Tree Planting Has Lasting Effect on Biodiversity and Communities

This fall, with support from Ontario Power Generation’s Regional Biodiversity Program, we launched a new project to increase biodiversity on public lands in York and Durham Regions by the year 2022. We’re happy to announce a great start to this project! This fall alone, we planted 1,617 native trees and shrubs in and hosted a virtual tree tour, attended by 90 people.



The goal of this project is to convert public land with low biodiversity value into healthy and sustainable additions to our urban forest through:

  1. Naturalization of public lands by planting 6,000 trees and shrubs native to the area.
  2. Monitoring and stewarding of the planting sites to adaptively manage and improve our naturalization efforts.
  3. Planting of native shrubs on private property through free shrub giveaways to local community members.
  4. Annual educational events that engage local community members and foster a deeper understanding of and connection with our urban forest.

1. Naturalization of public land

This fall, we hosted seven planting events at three sites in the City of Richmond Hill. Small groups of LEAF volunteers and staff members planted and provided mulch to 1,617 native trees and shrubs across 5,650 square meters of public land.

The planting sites were visited by LEAF staff ahead of the planting days to select which species to plant. Conditions such as sunlight, soil, human infrastructure and established plants were all taken into consideration to create our planting plan.

When we do our community planting events, we introduce native species that support local biodiversity. We planted 23 different species of native trees and shrubs this year, among them were:

  • Hackberry (Celtis occidentalis) this tree is the host plant to the hackberry emperor butterfly
  • Bur oak (Quercus macrocarpa) the flowers of this tree bloom early in the season and provide much-needed nectar to spring-emerging pollinators while its acorns offer a nutritiously rich food source for birds and mammals.
  • Common ninebark (Physocarpus opulifolius) and American hazelnut (Corylus Americana) two shrubs that produce fruits and seeds that persist in the winter, providing an essential food source for overwintering birds.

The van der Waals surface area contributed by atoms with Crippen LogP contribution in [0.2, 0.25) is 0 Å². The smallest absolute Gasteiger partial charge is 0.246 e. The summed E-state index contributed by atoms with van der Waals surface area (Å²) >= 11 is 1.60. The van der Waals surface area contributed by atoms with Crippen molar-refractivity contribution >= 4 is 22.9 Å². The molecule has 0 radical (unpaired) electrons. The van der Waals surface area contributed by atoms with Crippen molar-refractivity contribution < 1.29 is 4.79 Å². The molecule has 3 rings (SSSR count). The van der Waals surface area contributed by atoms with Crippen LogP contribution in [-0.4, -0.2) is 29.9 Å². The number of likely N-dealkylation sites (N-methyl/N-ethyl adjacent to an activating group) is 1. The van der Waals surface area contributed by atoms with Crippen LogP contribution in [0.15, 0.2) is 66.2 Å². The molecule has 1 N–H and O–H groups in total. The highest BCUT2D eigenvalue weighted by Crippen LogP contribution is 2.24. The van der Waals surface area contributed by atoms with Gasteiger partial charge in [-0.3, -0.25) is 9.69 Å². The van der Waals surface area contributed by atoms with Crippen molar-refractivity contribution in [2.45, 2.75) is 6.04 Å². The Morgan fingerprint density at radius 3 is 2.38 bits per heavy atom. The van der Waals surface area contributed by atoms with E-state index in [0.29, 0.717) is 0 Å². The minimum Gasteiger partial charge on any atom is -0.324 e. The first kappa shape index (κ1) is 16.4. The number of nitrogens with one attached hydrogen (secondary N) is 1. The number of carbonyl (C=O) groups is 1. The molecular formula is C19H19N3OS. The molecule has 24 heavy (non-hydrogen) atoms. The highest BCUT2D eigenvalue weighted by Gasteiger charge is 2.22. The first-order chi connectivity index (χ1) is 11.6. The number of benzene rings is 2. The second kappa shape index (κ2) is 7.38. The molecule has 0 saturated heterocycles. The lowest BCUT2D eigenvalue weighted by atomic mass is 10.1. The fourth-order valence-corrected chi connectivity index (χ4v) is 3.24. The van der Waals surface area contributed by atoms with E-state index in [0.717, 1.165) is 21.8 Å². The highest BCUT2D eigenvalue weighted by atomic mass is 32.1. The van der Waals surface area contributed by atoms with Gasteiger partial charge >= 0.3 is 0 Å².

The benefits these trees and shrubs will provide for wildlife and the local community will grow for years to come!

We will continue this work in 2021. If you are interested in helping us increase plant biodiversity in York and Durham Regions, consider becoming a LEAF volunteer and join our future community tree planting events!

2. Monitoring and stewarding of the planting sites

Prior to each planting day, LEAF staff visited the three planting sites to collect data on the number of tree and shrub species present, as well as the abundance of invasive plant species. After the planting was completed, data was collected again to capture the changes to site plant composition. We will return to these sites again in two years and five years.

3. Planting of native shrubs on private property

While our shrub giveaways are scheduled to start in 2021, our community tree planting efforts have already inspired residents to plant on their own property!

As you can imagine, it is hard to be discreet while planting hundreds of trees in parks and other public spaces and so we had several residents come out and ask questions about our work. Everyone was tremendously grateful that we were increasing the number of trees and shrubs in their community. And, at least one resident was so inspired that they applied for our Backyard Tree Planting Program to incorporate native species into their own backyard! It means a lot to us that our small group could motivate others to continue to grow the urban forest.

4. Annual educational event

The Virtual Lake Wilcox Tree Tour was an innovative way for local residents and nature enthusiasts to learn remotely about the native tree species in Lake Wilcox Park. It was great to hear that people were excited to take what they learned and apply it at home. One attendee commented, “I really liked […] how I could translate the information learned into my own gardening.” As people learn more about native tree species, they become more inspired to introduce those species on their own property, which supports the urban forest ecosystem.

While we are so proud and impressed with the impact our stewardship program has had this year, we are even more excited for the lasting effects our activities will have had on community members and the environment well into the future!


This blog is the final part of a four-part series on the work we’re doing in York and Durham Regions to naturalize public land.


Brian Millward is the Stewardship Coordinator at LEAF.


Our community planting and stewardship events are supported by Ontario Power Generation, the Regional Municipality of York, the City of Richmond Hill and Grandtrees Climate Solutions.


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